Hats off to the World Economic Forum. Their recent report From the Margins to the Mainstream -- Assessment of the Impact Investment Sector and Opportunities to Engage Mainstream Investors is hot off the digital press, and, I think, makes a significant contribution to the global effort to promote impact investing.
First and foremost, it's a positive development that the WEF decided to play in this space. One of the more startling figures offered in the report was a stat from a recent survey by the CFA Association that discovered that 66 percent of financial advisers were unaware of impact investing. Two-thirds of the investment professionals hadn't even heard of it? C'mon. Granted that impact investing is a nascent field, but I'm still surprised these professional advisers could be so uninformed. I hope that the WEF decision to commission and disseminate this report will send a message to the very mainstream investors -- and their advisers -- that we'd like to join the movement. If they are talking about it in Davos, perhaps there will be more open ears on Wall Street, and ultimately, Main Street.
Even for those that have heard of impact investing, there is still a lot of confusion about exactly what the term means. In response to this lack of clarity, the report offers and explains a concise definition: "Impact Investing is an investment approach that intentionally seeks to create both financial return and positive social or environmental impact that is actively measured."
Impact investing is not an asset class. It is an approach that spans asset classes. Nor is every investment that incidentally creates jobs an impact investment. Intention and measurement do matter. And on the other end, it is possible to make an impact investment in more advanced markets or in sectors that already have some commercial capital engaged. As the report argues, there are ways for investments to intentionally create social value, regardless of the stage of maturity of the enterprise.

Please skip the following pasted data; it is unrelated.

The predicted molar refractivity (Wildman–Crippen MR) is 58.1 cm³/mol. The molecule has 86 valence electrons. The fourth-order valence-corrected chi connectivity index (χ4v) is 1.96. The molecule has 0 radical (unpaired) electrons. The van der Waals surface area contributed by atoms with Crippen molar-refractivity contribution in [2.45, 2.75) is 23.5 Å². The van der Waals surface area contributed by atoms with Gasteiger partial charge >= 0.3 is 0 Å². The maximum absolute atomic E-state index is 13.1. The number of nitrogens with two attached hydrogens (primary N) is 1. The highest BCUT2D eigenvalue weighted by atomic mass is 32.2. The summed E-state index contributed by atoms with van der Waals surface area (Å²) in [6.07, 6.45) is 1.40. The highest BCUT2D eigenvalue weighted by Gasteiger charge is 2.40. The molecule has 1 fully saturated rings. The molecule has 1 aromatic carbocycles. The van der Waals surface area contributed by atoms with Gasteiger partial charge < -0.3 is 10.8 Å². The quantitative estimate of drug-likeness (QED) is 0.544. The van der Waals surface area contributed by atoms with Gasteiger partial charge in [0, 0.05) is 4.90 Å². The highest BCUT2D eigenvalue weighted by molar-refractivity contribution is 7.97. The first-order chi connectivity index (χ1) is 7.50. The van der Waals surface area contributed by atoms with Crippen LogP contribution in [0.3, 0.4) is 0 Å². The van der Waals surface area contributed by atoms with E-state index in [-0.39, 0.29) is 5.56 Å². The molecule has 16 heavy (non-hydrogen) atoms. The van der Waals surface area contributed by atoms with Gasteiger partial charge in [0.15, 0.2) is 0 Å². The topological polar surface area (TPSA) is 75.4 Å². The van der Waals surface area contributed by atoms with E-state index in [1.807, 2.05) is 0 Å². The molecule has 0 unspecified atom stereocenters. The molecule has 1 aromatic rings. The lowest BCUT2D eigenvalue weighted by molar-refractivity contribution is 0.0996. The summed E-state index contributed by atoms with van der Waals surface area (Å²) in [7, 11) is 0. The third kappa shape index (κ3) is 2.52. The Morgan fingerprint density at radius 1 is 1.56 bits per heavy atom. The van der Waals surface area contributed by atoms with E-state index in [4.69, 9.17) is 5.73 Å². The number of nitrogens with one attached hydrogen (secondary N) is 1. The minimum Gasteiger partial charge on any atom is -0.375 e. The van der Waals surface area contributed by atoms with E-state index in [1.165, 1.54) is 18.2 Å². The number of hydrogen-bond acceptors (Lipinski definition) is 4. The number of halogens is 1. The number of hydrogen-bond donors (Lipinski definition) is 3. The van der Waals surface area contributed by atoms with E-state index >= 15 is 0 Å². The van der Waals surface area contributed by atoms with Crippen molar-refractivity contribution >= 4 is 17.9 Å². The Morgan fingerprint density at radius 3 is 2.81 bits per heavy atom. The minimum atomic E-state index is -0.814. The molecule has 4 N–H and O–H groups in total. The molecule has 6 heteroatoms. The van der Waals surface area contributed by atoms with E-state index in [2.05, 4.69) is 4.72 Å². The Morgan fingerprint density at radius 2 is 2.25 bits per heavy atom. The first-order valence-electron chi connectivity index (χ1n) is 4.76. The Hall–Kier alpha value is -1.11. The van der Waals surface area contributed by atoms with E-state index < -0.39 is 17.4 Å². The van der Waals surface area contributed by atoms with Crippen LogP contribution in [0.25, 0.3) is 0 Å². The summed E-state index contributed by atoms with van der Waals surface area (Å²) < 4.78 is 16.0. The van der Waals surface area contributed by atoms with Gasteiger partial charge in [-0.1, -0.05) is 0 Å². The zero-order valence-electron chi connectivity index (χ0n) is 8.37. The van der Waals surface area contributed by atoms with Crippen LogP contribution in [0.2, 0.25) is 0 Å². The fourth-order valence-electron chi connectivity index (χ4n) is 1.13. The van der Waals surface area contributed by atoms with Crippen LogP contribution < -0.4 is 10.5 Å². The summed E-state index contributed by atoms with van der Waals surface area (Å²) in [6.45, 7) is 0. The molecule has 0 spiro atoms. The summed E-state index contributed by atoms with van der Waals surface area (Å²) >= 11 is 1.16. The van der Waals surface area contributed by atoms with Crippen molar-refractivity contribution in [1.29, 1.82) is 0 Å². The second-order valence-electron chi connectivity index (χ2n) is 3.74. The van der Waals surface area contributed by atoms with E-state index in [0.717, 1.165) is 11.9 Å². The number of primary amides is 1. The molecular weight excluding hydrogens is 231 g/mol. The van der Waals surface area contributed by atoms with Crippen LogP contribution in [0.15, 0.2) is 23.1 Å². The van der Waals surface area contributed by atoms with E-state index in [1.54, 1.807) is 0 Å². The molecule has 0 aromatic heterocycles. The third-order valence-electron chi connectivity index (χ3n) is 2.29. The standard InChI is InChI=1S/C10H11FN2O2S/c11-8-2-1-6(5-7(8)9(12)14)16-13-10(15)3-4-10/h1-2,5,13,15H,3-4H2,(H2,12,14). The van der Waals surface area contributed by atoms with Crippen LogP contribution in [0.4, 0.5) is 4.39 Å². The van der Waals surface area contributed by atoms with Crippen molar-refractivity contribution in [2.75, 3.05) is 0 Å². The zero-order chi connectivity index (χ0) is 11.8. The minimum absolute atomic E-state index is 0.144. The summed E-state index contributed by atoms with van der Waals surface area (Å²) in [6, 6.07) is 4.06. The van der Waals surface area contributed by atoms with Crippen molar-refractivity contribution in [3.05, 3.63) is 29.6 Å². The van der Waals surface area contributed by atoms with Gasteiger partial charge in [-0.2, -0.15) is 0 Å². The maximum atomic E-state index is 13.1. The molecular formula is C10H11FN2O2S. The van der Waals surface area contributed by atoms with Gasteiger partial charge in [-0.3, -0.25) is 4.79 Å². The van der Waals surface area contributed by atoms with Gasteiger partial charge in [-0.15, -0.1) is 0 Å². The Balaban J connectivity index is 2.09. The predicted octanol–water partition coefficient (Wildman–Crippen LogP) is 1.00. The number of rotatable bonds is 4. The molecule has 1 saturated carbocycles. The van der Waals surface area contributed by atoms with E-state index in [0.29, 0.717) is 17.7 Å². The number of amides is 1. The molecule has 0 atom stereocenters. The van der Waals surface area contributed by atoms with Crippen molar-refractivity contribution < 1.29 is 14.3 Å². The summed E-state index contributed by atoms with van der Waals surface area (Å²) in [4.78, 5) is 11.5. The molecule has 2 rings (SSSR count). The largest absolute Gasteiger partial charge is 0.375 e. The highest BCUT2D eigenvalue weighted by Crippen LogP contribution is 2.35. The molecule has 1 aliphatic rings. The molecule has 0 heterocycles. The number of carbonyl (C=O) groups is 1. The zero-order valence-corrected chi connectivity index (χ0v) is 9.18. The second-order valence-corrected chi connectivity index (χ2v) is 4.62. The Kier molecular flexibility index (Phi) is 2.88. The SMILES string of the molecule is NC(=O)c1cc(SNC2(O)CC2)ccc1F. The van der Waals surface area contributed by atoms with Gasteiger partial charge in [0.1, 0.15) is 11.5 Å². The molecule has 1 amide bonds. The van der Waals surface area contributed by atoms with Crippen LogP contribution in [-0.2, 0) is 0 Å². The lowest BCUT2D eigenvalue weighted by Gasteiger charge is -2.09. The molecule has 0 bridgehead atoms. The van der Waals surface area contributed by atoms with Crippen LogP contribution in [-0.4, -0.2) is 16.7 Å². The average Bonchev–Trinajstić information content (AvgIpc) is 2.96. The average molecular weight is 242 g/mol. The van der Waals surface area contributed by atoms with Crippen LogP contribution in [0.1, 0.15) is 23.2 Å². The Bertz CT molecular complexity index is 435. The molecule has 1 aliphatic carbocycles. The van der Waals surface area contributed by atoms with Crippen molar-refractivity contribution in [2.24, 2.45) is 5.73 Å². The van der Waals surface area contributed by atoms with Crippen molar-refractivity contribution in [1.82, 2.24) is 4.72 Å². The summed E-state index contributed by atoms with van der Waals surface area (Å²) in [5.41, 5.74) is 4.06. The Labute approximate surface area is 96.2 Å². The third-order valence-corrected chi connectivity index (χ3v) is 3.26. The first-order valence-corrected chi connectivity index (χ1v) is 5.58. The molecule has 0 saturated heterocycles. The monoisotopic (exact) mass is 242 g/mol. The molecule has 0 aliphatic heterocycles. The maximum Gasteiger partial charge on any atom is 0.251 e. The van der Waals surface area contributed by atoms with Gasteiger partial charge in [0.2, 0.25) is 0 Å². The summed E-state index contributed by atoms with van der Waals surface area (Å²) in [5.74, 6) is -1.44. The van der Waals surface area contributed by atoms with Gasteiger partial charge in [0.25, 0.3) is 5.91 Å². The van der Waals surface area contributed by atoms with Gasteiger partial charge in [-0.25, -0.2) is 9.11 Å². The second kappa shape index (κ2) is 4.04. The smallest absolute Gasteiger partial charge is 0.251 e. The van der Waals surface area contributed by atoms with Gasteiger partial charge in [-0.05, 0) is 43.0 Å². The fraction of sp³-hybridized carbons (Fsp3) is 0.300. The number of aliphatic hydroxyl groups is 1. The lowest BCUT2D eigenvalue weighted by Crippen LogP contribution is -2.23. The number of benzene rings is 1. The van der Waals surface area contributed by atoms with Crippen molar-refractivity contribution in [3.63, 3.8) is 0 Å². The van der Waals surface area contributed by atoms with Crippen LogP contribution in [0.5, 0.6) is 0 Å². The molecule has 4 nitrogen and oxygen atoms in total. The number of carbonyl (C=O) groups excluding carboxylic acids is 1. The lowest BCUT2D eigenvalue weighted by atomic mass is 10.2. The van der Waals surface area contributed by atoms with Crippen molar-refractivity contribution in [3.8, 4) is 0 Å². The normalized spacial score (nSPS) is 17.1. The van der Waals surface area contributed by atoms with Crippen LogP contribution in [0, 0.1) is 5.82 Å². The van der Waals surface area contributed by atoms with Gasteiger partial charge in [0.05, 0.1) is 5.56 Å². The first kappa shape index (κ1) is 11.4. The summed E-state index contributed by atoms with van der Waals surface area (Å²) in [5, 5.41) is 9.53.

The WEF definition is neither too broad nor too narrow. I think they get it just right -- and hope that it may end the discussion about how to define impact investing so we can move on to DOING more of it, and measuring it effectively.
Happily, the WEF is not content just to define and describe, although their map of the impact investment ecosystem of actors is quite useful. They have also developed cogent recommendations specifically targeted at a series of actors, including impact investment funds, impact enterprises, philanthropists and foundations, governments, and intermediaries.
I was particularly glad to see the inclusion of the last type of actor, as the value of network and capacity development organizations in building new fields is often underestimated. It also hit home because I direct an intermediary, the Aspen Network of Development Entrepreneurs (ANDE), which focuses on supporting small and growing businesses (SGBs) in emerging markets as a means to fight poverty. A large number of our 183 members are particularly focused on supporting impact enterprises or social businesses in developing countries -- and thus represent one segment of impact investing.
At ANDE, we are already working on a number of their recommendations for intermediaries -- including "aggregating data on impact investment deals" (our annual impact report does this) and "advocating for a baseline set of principles to define the practice of measurement " (our work in promoting the IRIS data standards for the sector and establishing a set of core metrics for our members is aimed at providing such a baseline). We also have commissioned research into the best ways of incubating and accelerating social businesses and run a number of training programs to support practitioners. Finally, we are helping impact investors collaborate with academic institutions, to implement more rigorous evaluations of their investees.
We're currently gearing up for our annual conference in Glen Cove where our members will gather to discuss best practices in building vibrant entrepreneurial ecosystems in emerging markets. In addition to dialogues on structuring impact investing funds, legal tools for intermediaries, and sourcing and training managers for social business, we will continue the conversation with the WEF in a session on aggregating capital and scaling impact investing.
So, we, along with many other organizations are dedicated to building the infrastructure that will support a strong impact investing industry. There is still much work to do, and I'm optimistic the WEF report will galvanize even more support for the sector. If some significant portion of the 66 percent of uninformed mainstream investment professionals just read the report, it would be a great start.